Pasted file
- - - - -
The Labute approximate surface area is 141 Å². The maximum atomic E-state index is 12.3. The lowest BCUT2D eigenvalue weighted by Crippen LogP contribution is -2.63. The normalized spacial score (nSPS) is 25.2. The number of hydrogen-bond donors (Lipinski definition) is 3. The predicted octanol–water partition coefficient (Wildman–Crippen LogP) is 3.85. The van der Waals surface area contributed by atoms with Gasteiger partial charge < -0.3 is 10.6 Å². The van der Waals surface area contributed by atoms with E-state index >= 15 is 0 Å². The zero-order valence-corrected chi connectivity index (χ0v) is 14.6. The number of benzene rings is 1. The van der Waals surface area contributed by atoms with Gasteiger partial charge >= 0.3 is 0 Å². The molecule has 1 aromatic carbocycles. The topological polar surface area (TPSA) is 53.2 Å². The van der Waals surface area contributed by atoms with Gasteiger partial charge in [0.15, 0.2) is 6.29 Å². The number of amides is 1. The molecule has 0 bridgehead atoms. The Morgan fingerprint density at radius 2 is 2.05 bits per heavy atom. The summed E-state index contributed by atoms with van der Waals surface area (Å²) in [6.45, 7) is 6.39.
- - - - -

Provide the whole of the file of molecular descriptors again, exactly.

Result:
The Labute approximate surface area is 141 Å². The maximum atomic E-state index is 12.3. The lowest BCUT2D eigenvalue weighted by Crippen LogP contribution is -2.63. The normalized spacial score (nSPS) is 25.2. The number of hydrogen-bond donors (Lipinski definition) is 3. The predicted octanol–water partition coefficient (Wildman–Crippen LogP) is 3.85. The van der Waals surface area contributed by atoms with Gasteiger partial charge < -0.3 is 10.6 Å². The van der Waals surface area contributed by atoms with E-state index >= 15 is 0 Å². The zero-order valence-corrected chi connectivity index (χ0v) is 14.6. The number of benzene rings is 1. The van der Waals surface area contributed by atoms with Gasteiger partial charge >= 0.3 is 0 Å². The molecule has 1 aromatic carbocycles. The topological polar surface area (TPSA) is 53.2 Å². The van der Waals surface area contributed by atoms with Gasteiger partial charge in [0.15, 0.2) is 6.29 Å². The number of amides is 1. The molecule has 0 bridgehead atoms. The Morgan fingerprint density at radius 2 is 2.05 bits per heavy atom. The summed E-state index contributed by atoms with van der Waals surface area (Å²) in [6.45, 7) is 6.39.